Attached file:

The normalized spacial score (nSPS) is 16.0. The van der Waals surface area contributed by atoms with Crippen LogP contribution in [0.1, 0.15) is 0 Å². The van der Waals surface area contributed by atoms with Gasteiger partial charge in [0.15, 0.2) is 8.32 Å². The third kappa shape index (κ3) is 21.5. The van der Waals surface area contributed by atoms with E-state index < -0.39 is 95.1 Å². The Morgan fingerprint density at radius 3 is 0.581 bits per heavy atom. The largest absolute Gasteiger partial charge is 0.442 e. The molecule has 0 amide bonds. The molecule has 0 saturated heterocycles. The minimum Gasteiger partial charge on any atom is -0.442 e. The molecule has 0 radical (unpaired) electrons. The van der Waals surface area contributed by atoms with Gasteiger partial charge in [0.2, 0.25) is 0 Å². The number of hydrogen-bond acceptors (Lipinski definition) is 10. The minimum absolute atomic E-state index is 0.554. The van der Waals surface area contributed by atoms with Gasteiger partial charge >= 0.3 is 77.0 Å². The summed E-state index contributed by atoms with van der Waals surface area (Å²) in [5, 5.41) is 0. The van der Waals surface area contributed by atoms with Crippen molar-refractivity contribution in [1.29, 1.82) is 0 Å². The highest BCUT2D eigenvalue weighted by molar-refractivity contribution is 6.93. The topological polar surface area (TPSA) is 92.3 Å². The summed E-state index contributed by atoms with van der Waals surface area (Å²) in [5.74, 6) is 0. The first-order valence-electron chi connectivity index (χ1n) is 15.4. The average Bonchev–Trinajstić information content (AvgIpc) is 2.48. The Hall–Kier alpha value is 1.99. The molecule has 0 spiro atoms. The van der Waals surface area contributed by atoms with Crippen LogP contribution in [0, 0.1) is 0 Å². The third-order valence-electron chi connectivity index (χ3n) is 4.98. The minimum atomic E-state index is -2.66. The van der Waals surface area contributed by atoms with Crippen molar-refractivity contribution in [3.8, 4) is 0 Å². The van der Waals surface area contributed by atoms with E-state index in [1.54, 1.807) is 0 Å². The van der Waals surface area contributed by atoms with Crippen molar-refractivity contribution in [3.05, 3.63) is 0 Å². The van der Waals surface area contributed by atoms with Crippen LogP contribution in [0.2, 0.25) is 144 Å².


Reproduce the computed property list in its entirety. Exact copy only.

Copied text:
The normalized spacial score (nSPS) is 16.0. The van der Waals surface area contributed by atoms with Crippen LogP contribution in [0.1, 0.15) is 0 Å². The van der Waals surface area contributed by atoms with Gasteiger partial charge in [0.15, 0.2) is 8.32 Å². The third kappa shape index (κ3) is 21.5. The van der Waals surface area contributed by atoms with E-state index < -0.39 is 95.1 Å². The Morgan fingerprint density at radius 3 is 0.581 bits per heavy atom. The largest absolute Gasteiger partial charge is 0.442 e. The molecule has 0 amide bonds. The molecule has 0 saturated heterocycles. The minimum Gasteiger partial charge on any atom is -0.442 e. The molecule has 0 radical (unpaired) electrons. The van der Waals surface area contributed by atoms with Gasteiger partial charge in [0.2, 0.25) is 0 Å². The number of hydrogen-bond acceptors (Lipinski definition) is 10. The minimum absolute atomic E-state index is 0.554. The van der Waals surface area contributed by atoms with Gasteiger partial charge >= 0.3 is 77.0 Å². The summed E-state index contributed by atoms with van der Waals surface area (Å²) in [5, 5.41) is 0. The van der Waals surface area contributed by atoms with Crippen molar-refractivity contribution in [1.29, 1.82) is 0 Å². The highest BCUT2D eigenvalue weighted by molar-refractivity contribution is 6.93. The topological polar surface area (TPSA) is 92.3 Å². The summed E-state index contributed by atoms with van der Waals surface area (Å²) in [5.74, 6) is 0. The first-order valence-electron chi connectivity index (χ1n) is 15.4. The average Bonchev–Trinajstić information content (AvgIpc) is 2.48. The Hall–Kier alpha value is 1.99. The molecule has 0 spiro atoms. The van der Waals surface area contributed by atoms with Crippen LogP contribution in [0, 0.1) is 0 Å². The third-order valence-electron chi connectivity index (χ3n) is 4.98. The minimum atomic E-state index is -2.66. The van der Waals surface area contributed by atoms with Crippen molar-refractivity contribution in [3.8, 4) is 0 Å². The van der Waals surface area contributed by atoms with E-state index in [1.54, 1.807) is 0 Å². The van der Waals surface area contributed by atoms with Crippen molar-refractivity contribution in [3.05, 3.63) is 0 Å². The van der Waals surface area contributed by atoms with Crippen LogP contribution in [0.2, 0.25) is 144 Å².